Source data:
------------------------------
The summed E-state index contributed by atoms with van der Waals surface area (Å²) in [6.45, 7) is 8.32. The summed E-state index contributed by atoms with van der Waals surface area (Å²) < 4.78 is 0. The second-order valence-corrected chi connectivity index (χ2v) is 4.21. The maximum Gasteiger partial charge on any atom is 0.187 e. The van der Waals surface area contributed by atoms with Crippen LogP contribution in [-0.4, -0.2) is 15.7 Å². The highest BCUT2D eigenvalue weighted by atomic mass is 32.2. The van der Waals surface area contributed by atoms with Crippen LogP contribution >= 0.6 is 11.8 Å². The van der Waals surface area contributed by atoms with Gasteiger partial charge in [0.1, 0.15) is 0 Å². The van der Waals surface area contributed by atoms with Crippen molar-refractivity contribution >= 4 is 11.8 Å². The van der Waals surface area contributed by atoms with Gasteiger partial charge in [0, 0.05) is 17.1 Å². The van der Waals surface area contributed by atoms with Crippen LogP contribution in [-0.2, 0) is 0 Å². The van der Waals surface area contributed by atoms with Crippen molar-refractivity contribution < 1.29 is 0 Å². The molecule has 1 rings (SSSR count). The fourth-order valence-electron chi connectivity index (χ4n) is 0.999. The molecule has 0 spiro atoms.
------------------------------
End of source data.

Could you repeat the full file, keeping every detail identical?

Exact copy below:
The summed E-state index contributed by atoms with van der Waals surface area (Å²) in [6.45, 7) is 8.32. The summed E-state index contributed by atoms with van der Waals surface area (Å²) < 4.78 is 0. The second-order valence-corrected chi connectivity index (χ2v) is 4.21. The maximum Gasteiger partial charge on any atom is 0.187 e. The van der Waals surface area contributed by atoms with Crippen LogP contribution in [-0.4, -0.2) is 15.7 Å². The highest BCUT2D eigenvalue weighted by atomic mass is 32.2. The van der Waals surface area contributed by atoms with Crippen LogP contribution >= 0.6 is 11.8 Å². The van der Waals surface area contributed by atoms with Gasteiger partial charge in [0.1, 0.15) is 0 Å². The van der Waals surface area contributed by atoms with Crippen molar-refractivity contribution >= 4 is 11.8 Å². The van der Waals surface area contributed by atoms with Gasteiger partial charge in [0, 0.05) is 17.1 Å². The van der Waals surface area contributed by atoms with Crippen LogP contribution in [-0.2, 0) is 0 Å². The van der Waals surface area contributed by atoms with Crippen molar-refractivity contribution < 1.29 is 0 Å². The molecule has 1 rings (SSSR count). The fourth-order valence-electron chi connectivity index (χ4n) is 0.999. The molecule has 0 spiro atoms.